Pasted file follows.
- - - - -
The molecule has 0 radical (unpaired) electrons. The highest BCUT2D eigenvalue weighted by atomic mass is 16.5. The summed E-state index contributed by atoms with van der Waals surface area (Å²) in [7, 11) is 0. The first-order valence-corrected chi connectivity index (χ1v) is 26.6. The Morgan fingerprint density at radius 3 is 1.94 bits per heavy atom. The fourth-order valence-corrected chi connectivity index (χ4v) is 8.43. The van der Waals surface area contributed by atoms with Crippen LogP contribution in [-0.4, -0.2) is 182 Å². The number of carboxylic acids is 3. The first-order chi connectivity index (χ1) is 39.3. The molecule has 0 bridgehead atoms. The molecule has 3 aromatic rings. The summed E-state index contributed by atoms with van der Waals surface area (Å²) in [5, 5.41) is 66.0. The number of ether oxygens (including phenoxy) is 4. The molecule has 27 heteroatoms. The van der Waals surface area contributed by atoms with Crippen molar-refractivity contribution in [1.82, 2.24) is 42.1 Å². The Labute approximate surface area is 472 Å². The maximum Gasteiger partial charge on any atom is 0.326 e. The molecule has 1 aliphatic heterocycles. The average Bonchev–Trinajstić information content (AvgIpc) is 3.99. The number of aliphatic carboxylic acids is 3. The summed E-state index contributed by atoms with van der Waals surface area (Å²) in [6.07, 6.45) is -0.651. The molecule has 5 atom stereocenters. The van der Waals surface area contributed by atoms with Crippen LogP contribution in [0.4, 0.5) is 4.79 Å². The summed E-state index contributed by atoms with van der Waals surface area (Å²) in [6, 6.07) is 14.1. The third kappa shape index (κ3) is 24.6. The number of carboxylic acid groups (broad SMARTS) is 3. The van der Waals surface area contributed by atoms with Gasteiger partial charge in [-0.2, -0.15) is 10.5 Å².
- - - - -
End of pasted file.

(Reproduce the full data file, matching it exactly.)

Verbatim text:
The molecule has 0 radical (unpaired) electrons. The highest BCUT2D eigenvalue weighted by atomic mass is 16.5. The summed E-state index contributed by atoms with van der Waals surface area (Å²) in [7, 11) is 0. The first-order valence-corrected chi connectivity index (χ1v) is 26.6. The Morgan fingerprint density at radius 3 is 1.94 bits per heavy atom. The fourth-order valence-corrected chi connectivity index (χ4v) is 8.43. The van der Waals surface area contributed by atoms with Crippen LogP contribution in [-0.4, -0.2) is 182 Å². The number of carboxylic acids is 3. The first-order chi connectivity index (χ1) is 39.3. The molecule has 0 bridgehead atoms. The molecule has 3 aromatic rings. The summed E-state index contributed by atoms with van der Waals surface area (Å²) in [5, 5.41) is 66.0. The number of ether oxygens (including phenoxy) is 4. The molecule has 27 heteroatoms. The van der Waals surface area contributed by atoms with Crippen molar-refractivity contribution in [1.82, 2.24) is 42.1 Å². The Labute approximate surface area is 472 Å². The maximum Gasteiger partial charge on any atom is 0.326 e. The molecule has 1 aliphatic heterocycles. The average Bonchev–Trinajstić information content (AvgIpc) is 3.99. The number of aliphatic carboxylic acids is 3. The summed E-state index contributed by atoms with van der Waals surface area (Å²) in [6.07, 6.45) is -0.651. The molecule has 5 atom stereocenters. The van der Waals surface area contributed by atoms with Crippen LogP contribution in [0.4, 0.5) is 4.79 Å². The summed E-state index contributed by atoms with van der Waals surface area (Å²) in [6, 6.07) is 14.1. The third kappa shape index (κ3) is 24.6. The number of carboxylic acid groups (broad SMARTS) is 3. The van der Waals surface area contributed by atoms with Gasteiger partial charge in [-0.2, -0.15) is 10.5 Å².